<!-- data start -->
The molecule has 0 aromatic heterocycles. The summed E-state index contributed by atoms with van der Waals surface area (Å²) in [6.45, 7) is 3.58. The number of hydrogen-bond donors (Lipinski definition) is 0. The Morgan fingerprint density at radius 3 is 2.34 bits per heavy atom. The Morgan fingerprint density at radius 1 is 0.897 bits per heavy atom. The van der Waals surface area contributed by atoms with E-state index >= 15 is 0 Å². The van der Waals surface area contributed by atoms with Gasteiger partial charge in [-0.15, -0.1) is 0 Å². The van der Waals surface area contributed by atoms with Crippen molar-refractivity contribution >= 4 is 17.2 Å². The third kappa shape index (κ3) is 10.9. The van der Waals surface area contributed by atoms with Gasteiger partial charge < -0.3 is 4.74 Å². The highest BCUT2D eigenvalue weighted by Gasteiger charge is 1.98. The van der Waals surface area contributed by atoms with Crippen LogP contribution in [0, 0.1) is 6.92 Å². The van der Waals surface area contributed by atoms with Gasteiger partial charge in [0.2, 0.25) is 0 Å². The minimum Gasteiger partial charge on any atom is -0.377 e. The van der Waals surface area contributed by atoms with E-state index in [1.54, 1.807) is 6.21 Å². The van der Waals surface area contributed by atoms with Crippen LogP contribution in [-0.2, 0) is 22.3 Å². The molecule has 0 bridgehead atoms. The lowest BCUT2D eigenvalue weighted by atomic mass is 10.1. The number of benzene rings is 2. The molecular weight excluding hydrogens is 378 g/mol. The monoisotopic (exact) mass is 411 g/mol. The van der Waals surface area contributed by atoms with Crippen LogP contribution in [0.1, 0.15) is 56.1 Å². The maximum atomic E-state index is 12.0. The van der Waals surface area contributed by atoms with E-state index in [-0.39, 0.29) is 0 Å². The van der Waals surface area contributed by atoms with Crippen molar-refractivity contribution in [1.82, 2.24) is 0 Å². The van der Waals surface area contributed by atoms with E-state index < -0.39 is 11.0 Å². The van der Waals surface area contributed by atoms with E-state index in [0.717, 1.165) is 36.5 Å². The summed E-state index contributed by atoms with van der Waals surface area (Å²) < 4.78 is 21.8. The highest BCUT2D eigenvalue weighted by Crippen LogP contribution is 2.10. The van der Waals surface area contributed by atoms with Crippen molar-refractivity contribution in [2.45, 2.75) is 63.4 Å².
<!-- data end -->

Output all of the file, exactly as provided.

The molecule has 0 aromatic heterocycles. The summed E-state index contributed by atoms with van der Waals surface area (Å²) in [6.45, 7) is 3.58. The number of hydrogen-bond donors (Lipinski definition) is 0. The Morgan fingerprint density at radius 3 is 2.34 bits per heavy atom. The Morgan fingerprint density at radius 1 is 0.897 bits per heavy atom. The van der Waals surface area contributed by atoms with E-state index >= 15 is 0 Å². The van der Waals surface area contributed by atoms with Gasteiger partial charge in [-0.15, -0.1) is 0 Å². The van der Waals surface area contributed by atoms with Crippen molar-refractivity contribution >= 4 is 17.2 Å². The third kappa shape index (κ3) is 10.9. The van der Waals surface area contributed by atoms with Gasteiger partial charge < -0.3 is 4.74 Å². The highest BCUT2D eigenvalue weighted by Gasteiger charge is 1.98. The van der Waals surface area contributed by atoms with Crippen LogP contribution in [0, 0.1) is 6.92 Å². The van der Waals surface area contributed by atoms with Gasteiger partial charge in [0.2, 0.25) is 0 Å². The minimum Gasteiger partial charge on any atom is -0.377 e. The van der Waals surface area contributed by atoms with E-state index in [1.54, 1.807) is 6.21 Å². The van der Waals surface area contributed by atoms with Crippen LogP contribution in [-0.2, 0) is 22.3 Å². The molecule has 0 bridgehead atoms. The lowest BCUT2D eigenvalue weighted by atomic mass is 10.1. The number of benzene rings is 2. The molecular weight excluding hydrogens is 378 g/mol. The monoisotopic (exact) mass is 411 g/mol. The van der Waals surface area contributed by atoms with Crippen LogP contribution in [0.1, 0.15) is 56.1 Å². The maximum atomic E-state index is 12.0. The van der Waals surface area contributed by atoms with E-state index in [-0.39, 0.29) is 0 Å². The van der Waals surface area contributed by atoms with Crippen molar-refractivity contribution in [1.82, 2.24) is 0 Å². The van der Waals surface area contributed by atoms with E-state index < -0.39 is 11.0 Å². The van der Waals surface area contributed by atoms with E-state index in [0.717, 1.165) is 36.5 Å². The summed E-state index contributed by atoms with van der Waals surface area (Å²) < 4.78 is 21.8. The highest BCUT2D eigenvalue weighted by Crippen LogP contribution is 2.10. The van der Waals surface area contributed by atoms with Crippen molar-refractivity contribution in [2.45, 2.75) is 63.4 Å².